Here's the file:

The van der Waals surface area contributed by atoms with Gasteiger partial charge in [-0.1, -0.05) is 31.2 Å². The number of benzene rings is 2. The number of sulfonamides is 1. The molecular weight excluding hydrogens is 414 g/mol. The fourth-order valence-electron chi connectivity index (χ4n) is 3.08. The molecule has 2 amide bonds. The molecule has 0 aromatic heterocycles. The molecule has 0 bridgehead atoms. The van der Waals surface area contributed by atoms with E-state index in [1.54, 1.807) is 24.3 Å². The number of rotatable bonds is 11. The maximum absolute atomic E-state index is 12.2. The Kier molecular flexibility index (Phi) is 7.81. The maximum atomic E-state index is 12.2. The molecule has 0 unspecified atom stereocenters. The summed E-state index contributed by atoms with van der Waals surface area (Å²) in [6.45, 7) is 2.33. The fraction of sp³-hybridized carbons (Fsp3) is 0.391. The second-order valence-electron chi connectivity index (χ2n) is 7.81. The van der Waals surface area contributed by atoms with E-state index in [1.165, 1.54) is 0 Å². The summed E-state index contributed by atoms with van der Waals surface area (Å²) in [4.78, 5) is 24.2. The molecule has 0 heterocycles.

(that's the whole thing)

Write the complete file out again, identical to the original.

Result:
The van der Waals surface area contributed by atoms with Gasteiger partial charge in [-0.1, -0.05) is 31.2 Å². The number of benzene rings is 2. The number of sulfonamides is 1. The molecular weight excluding hydrogens is 414 g/mol. The fourth-order valence-electron chi connectivity index (χ4n) is 3.08. The molecule has 2 amide bonds. The molecule has 0 aromatic heterocycles. The molecule has 0 bridgehead atoms. The van der Waals surface area contributed by atoms with E-state index in [1.54, 1.807) is 24.3 Å². The number of rotatable bonds is 11. The maximum absolute atomic E-state index is 12.2. The Kier molecular flexibility index (Phi) is 7.81. The maximum atomic E-state index is 12.2. The molecule has 0 unspecified atom stereocenters. The summed E-state index contributed by atoms with van der Waals surface area (Å²) in [6.45, 7) is 2.33. The fraction of sp³-hybridized carbons (Fsp3) is 0.391. The second-order valence-electron chi connectivity index (χ2n) is 7.81. The van der Waals surface area contributed by atoms with E-state index in [1.165, 1.54) is 0 Å². The summed E-state index contributed by atoms with van der Waals surface area (Å²) in [4.78, 5) is 24.2. The molecule has 0 heterocycles.